Taking the pretence out of Pride and Prejudice

8 Mins read

It is a truth universally acknowledged that the West End can sometimes feel a bit pretentious, but one new adaptation in London’s theatreland is looking to change that.

Tron Theatre Company and Blood of the Young’s irreverent production of Jane Austen’s Pride and Prejudice* (*sort of) has now opened at the Criterion Theatre in Piccadilly Circus.

Starring an all-female cast of five, multi-rolling, music and laugh-out-loud comedy combine in Scottish playwright Isobel McArthur’s anarchic but affectionate reimagining of Austen – “told by the servants and with karaoke.”

Christina Gordon as George Wickham fliirts with Megham Tyler as Elizabeth Bennett, a the rest of the cast play instruments inside a bin labelled 'Jane Aust-bin'

The cast of Pride and Prejudice* (*sort of) (l-r): Christina Gordon, Tori Burgess, Isobel McArthur, Hannah Jarrett-Scott, Meghan Tyler [Matt Crockett, courtesy of Amanda Malpass PR]

Originally premiering at Glasgow’s tiny Tron Theatre in the summer of 2018, a subsequent tour through the regions followed the next year where the show became a word-of-mouth hit amongst theatre audiences, delighting both Austen-aficionados and English literature-phobics alike. More than three years since its premiere, the piece has now arrived in the heart of the West End, where it’s playing for an extended run.

We got to speak with the show’s writer, co-director and performer, Isobel McArthur, on the show’s remarkable journey to the West End, breaking down the intellectual barriers of classic literature, and representing Scottish theatre on the London stage.

It was around four years ago when Andy Arnold, artistic director at the Tron Theatre in Glasgow, approached McArthur with a broad interest in adapting a classic literary novel for the stage that summer.

McArthur recalls journeying to “the wee second-hand bookshop” below her flat and bought some 50p Penguin Classics, “one of which was Pride and Prejudice.”

McArthur had never read the novel before, admitting to a perceived kind of intellectual exclusivity around Austen and her novels.

Isobel McArthur in costume as Mr Darcy in a Pride and Prejudice* (sort of) promotional photo

Isobel McArthur as Mr Darcy [Mihaela Bodlovic, courtesy of Amanda Malpass PR]

“I love literature – I have a degree in Scottish literature – but I understood from the little sniffs of different adaptations that I got on telly and film over the years that this was something relatively kind of po-faced and really about romance for its own sake. So, imagine my surprise when I opened the novel and discovered that it’s a total riot.”

Of course, even for those like McArthur who haven’t read Austen’s novel, the story is so deeply ingrained into British culture through the countless film, TV, stage, and radio adaptations that you’d be forgiven for immediately thinking of “plummy voiced Dukes, drawing rooms and people complaining about things that aren’t at all relevant to us.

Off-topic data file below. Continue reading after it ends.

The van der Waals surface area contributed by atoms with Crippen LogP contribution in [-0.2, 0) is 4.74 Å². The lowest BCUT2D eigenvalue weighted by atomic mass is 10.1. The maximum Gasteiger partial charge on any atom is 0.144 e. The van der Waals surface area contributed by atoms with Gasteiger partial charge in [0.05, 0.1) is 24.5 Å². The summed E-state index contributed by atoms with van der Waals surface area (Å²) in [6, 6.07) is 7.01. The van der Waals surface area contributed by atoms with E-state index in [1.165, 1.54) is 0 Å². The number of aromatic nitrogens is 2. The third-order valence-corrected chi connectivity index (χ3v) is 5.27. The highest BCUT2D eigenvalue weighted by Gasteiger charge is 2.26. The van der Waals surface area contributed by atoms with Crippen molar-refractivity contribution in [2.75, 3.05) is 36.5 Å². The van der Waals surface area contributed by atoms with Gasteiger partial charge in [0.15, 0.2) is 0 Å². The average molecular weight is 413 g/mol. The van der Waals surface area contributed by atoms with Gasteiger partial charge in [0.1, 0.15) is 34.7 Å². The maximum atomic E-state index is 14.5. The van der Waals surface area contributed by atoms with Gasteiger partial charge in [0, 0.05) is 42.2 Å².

“For whatever reason, so many people have done away with a lot of the comedy. Maybe we feel that things that are romantic can’t also be funny? Or that if you embody that spirit, you’ve made a rom-com and that’s somehow not the same high art or has that sort of degree of cultural capital that we afford Austen?”

Having suggested she might adapt Pride and Prejudice for the Tron, McArthur recalls “a bit of reaction from staff and others who had caught wind of that and said: ‘Well, if you do Austen for Glaswegians, you can do anything.’ And I thought ‘Okay, ha. There’s something we’re going to need to break down here.’

“I needed to bring somehow the clever, witty, incisive satire and, actually to my mind, the farcical comedy of the novel to the audience and make it accessible and enjoyable.”

McArthur then went to work on the adaptation, writing with a specific focus breaking down the barriers of the novel’s perhaps unfairly perceived snobbery.

It was the summer of 2018 when Pride and Prejudice* (*sort of) received its awaited premiere at the Tron: “When we gave the first performance it was the hottest summer on record in Glasgow, which never happens. Everybody was sat outside the pubs drinking and I remember thinking who’s gonna come and sit in a dark, hot theatre, it just doesn’t make any sense.”

The servants in Pride and Prejudice (*sort of) dance in white workers dresses and yellow cleaning gloves

The production uses a number of classic tracks [Matt Crockett, courtesy of Amanda Malpass PR]

But come they did, and at the end of the first performance “there was this huge, overwhelming standing ovation, and we were all affronted and I thought, ‘okay, hold on.’” McArthur and the creative team had realised Austen’s Regency English world as something completely relatable, recognisable, and perhaps most importantly to its understandably suspicious Scottish audience, genuinely hilarious.

Pride and Prejudice* (*sort of) makes it intent clear from the curtain rising, with the five servants starting the show by breaking out into a brilliantly unexpected rendition of Elvis Costello’s 1983 hit Everyday I Write The Book.

For McArthur, “it was clear from the start that the piece was going to need music. Reading the novel, I was so struck by how preoccupied all the characters were with where the next party was coming from. And they’ve got every right to be because that’s where the matchmaking happens. I had the notion of therefore having karaoke.”

Using karaoke as the musical language of the show was a genius move on McArthur’s part – not only is karaoke so deeply ingrained into Scotland’s late-night pub culture and therefore totally recognisable for the show’s original Glasgow audience, but it also opened up a wonderful world for characters to start expressing themselves in.

Whether its Elizabeth singing a spiky rendition of Carly Simon’s You’re So Vain to Mr Darcy on their first unfortunate meeting; or a meta-joke of Lady Catherine de Burgh referencing her eligible young nephew ‘Chris de Burgh’ through the contemporary singer’s song Lady in Red, it’s a form that offers surprising and fascinating relatability and insight to the characters.